iii] The diversity of the book. For example, the book is full of historical references to the kings reigning at that time, to censuses, to governors of Syria, and that it was in the reign of Tiberius Caesar that the word of God came to John. It also contains the Sermon on the Plain which is a shorter form of Matthew’s Sermon on the Mount with much of that same extraordinary stringent ethic. In the gospel you will also find unforgettable parables and sayings. It is also replete with actions of our Lord in which his kindness to the weak is highlighted. He desires the salvation of children, shepherds, lepers, tax-gathering quislings, Samaritans, the sick and the handicapped. This gospel is also full of affection and esteem for women. It’s been called the ‘Gospel of Womanhood.’ Mary, and Elizabeth, and Anna the prophetess appear in the first chapters, and in the last chapters it is to three other women that Jesus first appears after he rises from the dead. In this gospel we meet the widow of Nain, and a sinful woman who anointed the Lord, the sisters Mary and Martha and the persevering widow. There are references to women in many of its chapters. Yet the gospel of Luke also contains the righteous Christ. As well as declaring his blessings he brings also pronounces four woes. These are not found in the other gospels. It is in Luke that the rich man is portrayed in the fires of hell. The Christ of Luke is not a pussy cat he is the Lion of the tribe of Judah.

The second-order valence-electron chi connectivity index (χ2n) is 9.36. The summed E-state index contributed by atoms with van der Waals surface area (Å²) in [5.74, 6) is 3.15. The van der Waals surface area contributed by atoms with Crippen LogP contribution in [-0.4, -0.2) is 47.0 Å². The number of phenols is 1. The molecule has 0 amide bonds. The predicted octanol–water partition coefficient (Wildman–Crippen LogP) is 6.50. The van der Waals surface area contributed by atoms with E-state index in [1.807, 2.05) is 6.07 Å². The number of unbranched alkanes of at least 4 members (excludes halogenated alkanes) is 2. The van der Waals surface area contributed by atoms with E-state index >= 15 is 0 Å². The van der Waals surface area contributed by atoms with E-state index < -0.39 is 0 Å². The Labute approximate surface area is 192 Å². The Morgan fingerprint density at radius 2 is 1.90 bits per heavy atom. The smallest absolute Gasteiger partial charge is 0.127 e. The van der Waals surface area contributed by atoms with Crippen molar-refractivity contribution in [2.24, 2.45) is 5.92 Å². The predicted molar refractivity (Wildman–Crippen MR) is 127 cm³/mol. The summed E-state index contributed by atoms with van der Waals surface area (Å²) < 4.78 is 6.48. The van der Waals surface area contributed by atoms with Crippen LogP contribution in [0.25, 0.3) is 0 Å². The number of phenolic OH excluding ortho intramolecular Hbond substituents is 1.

iv] The purpose of the book, which is fourfold. Firstly, it is full of teaching to tell Christians what they are to believe. Secondly, it is full of ethics to tell Christians how they should live. Thirdly, it is full of comfort to tell Christians why they should rejoice (Luke’s gospel begins with five songs, while the final two words of this gospel are “praising God”). Fourthly, it is full of prophecy to tell Christians what they are to expect. In this world of ignorance, wickedness, despair and confusion how important is the gospel of Luke. It is the most important book in the whole world and always will be. There are excellent commentaries on it, especially by Bock, Ryle, Geldenhuys, Green, Morris, Stein, Milne, Sproul, Hughes, Hendriksen (the best of all his commentaries I think) and one neglected work by one of my old teachers, Ned Stonehouse’s The Witness of Luke to Christ, which I have finally read with profit and fond memories. What a sign of the growth of true Christianity that such commentaries should have appeared, all except Ryle, in the last fifty years.